Changes at the top of the beleaguered MediaWorks are not over, as speculation mounts it could soon have a new chairman.
The hunt for a new CEO started after Mark Weldon's departure was revealed on Wednesday.
Now sources have told the Herald on Sunday there is speculation board chairman Rod McGeoch may stand down as early as this week. Fellow board member Jack Matthews is tipped to succeed him.
It has been a tumultuous week for MediaWorks, with the bombshell last weekend that star news anchor Hilary Barry is defecting to TVNZ, followed by Weldon's resignation. Dozens of other key staff had also left the company in the past year.
In the wake of Barry's resignation, many key staff also threatened to walk, and now the Herald on Sunday has learned how critical that threat was. Three three key executives - radio boss Wendy Palmer, programming head Andrew Szusterman and the acting news boss, Richard Sutherland - were among those prepared to go.
"They basically run the company," said one source. "So that was a big deal."
Their position was made known to the MediaWorks board at its meeting on Monday, which also received a similar letter from Barry's 6pm co-host Mike McRoberts.
London-based Jonas Mitzschke, senior vice president of MediaWorks' owner, Oaktree Capital, was said to be particularly perturbed about the threats. He was here for a scheduled visit to coincide with the board meeting.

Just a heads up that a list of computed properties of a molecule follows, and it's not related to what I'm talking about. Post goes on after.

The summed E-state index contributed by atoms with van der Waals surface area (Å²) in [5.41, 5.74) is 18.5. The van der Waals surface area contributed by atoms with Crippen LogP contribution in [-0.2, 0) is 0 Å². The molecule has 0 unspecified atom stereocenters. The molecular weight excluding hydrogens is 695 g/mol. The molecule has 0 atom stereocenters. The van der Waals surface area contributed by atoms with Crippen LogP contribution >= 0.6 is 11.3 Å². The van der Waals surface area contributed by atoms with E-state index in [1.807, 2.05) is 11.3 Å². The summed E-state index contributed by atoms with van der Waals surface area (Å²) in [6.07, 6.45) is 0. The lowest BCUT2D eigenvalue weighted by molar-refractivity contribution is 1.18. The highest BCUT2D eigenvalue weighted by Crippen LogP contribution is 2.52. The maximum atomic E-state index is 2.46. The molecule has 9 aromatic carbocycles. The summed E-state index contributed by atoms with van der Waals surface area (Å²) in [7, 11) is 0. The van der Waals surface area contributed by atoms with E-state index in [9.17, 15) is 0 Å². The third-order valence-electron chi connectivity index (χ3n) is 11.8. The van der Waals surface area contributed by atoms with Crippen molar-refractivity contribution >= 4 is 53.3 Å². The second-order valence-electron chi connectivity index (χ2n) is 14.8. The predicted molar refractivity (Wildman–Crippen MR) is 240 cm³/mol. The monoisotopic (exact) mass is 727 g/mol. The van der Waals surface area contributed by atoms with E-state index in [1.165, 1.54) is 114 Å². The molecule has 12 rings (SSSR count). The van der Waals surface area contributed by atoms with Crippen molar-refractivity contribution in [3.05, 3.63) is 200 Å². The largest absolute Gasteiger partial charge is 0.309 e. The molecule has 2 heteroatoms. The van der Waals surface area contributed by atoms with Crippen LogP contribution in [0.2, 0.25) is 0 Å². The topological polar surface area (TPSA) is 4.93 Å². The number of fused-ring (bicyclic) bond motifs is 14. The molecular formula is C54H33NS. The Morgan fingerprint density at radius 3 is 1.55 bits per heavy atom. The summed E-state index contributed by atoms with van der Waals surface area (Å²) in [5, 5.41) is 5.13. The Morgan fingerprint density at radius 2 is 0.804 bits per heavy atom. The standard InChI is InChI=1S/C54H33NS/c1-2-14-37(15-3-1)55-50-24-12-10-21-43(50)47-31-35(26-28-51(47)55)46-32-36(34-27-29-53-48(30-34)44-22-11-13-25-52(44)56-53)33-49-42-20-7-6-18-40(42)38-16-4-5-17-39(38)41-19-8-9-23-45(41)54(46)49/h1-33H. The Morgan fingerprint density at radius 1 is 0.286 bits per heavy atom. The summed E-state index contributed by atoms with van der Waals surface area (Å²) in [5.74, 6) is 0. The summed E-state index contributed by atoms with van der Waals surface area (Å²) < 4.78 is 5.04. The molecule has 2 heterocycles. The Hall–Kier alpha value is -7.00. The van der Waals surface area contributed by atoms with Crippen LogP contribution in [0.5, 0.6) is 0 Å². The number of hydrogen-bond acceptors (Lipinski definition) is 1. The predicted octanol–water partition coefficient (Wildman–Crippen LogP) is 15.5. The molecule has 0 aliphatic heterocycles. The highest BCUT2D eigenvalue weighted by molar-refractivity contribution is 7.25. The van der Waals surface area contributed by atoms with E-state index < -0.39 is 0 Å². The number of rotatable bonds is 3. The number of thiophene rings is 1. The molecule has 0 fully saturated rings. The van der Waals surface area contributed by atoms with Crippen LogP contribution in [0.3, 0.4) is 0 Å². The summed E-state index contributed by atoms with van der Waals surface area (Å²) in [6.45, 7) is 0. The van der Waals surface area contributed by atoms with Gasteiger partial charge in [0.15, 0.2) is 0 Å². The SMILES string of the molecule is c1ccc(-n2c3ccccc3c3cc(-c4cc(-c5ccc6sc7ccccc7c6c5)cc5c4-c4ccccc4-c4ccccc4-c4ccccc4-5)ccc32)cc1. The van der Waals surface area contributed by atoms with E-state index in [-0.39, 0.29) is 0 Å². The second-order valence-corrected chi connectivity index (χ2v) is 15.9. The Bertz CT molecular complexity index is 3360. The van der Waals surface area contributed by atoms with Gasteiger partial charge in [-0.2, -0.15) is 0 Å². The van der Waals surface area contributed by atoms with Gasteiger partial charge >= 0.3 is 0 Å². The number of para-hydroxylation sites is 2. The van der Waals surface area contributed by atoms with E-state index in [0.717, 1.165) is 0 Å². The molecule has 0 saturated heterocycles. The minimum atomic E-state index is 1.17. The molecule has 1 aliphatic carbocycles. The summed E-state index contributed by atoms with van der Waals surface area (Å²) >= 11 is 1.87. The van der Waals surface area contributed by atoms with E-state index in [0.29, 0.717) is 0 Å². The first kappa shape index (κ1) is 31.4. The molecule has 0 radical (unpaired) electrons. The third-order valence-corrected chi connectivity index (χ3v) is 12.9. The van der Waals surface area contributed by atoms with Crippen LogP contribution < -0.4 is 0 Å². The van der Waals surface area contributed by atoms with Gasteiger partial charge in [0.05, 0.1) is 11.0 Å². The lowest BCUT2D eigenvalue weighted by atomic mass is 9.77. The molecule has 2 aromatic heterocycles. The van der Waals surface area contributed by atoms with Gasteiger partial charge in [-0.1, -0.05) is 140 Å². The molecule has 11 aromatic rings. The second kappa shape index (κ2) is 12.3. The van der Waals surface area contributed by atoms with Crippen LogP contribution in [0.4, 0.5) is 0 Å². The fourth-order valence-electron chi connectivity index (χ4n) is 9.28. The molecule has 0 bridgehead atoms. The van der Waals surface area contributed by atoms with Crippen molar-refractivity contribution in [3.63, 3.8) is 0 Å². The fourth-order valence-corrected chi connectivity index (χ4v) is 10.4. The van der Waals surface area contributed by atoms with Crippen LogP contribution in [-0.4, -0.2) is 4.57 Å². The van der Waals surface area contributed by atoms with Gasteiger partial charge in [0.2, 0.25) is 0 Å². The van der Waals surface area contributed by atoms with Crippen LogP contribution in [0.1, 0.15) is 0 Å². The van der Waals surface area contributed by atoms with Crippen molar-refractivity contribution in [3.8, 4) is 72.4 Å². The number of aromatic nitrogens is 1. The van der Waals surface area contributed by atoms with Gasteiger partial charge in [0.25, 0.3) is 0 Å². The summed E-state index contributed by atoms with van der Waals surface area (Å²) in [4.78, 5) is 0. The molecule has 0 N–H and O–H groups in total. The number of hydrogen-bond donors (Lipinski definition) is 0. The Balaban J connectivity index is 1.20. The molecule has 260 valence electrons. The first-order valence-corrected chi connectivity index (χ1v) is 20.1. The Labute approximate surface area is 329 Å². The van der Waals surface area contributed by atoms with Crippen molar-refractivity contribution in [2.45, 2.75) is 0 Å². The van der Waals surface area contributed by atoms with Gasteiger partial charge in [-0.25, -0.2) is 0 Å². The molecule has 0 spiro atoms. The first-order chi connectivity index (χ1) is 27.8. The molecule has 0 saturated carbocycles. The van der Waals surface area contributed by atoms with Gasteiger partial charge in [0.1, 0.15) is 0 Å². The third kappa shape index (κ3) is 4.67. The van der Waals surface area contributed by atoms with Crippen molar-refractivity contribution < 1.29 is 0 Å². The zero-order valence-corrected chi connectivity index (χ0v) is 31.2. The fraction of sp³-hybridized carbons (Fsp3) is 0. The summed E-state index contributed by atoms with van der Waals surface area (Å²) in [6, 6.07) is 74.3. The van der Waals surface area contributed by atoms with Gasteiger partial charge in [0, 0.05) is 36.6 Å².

"The planets basically aligned," said one source. "Everyone knew it was now or never to make the move."
It is thought Matthews, a former Fairfax Australia boss and only appointed to the MediaWorks board last month, will be mining his contacts in the hunt for a replacement for Weldon.
And although the search is expected to go international, sources said a familiar hand on the tiller could be what the company needs for stability. Palmer would be the favoured internal candidate.
"She knows the business well and is a good people person. She would have the support of the key radio and TV executives," said a source.
One source speculated an internal candidate could fill the role for a year or so to settle things down.
"You know, much of the strategy was right, but Weldon was just not the right person to deliver it.
"It will be hard to find the right person to replace him, though.
"You can't make the same mistake again. And you can't bring in someone alien to media culture. At least Matthews has some idea of the challenges facing the industry."
In another development, the company's new head of news will now start the job earlier.
Hal Crawford, editor in chief at ninemsn in Australia, was due to start in July, but that has been brought forward a month to help rebuild the newsroom.
One staffer said he would have a hard job. "Everyone is happy Weldon has gone but there is still a bit of trepidation about how Hal will go."
Meanwhile, there are growing calls for Barry to get her own show at TVNZ and sources told the Herald on Sunday she has been talking to the network about revamping Breakfast. If that went ahead Barry would be up against her old workmate Paul Henry.
Barry celebrated Weldon's departure by carting a case of Moet into TV3. One source said: "They still had a bulletin to get out but there wasn't much work done that day."
McGeoch and Matthews could not be reached for comment.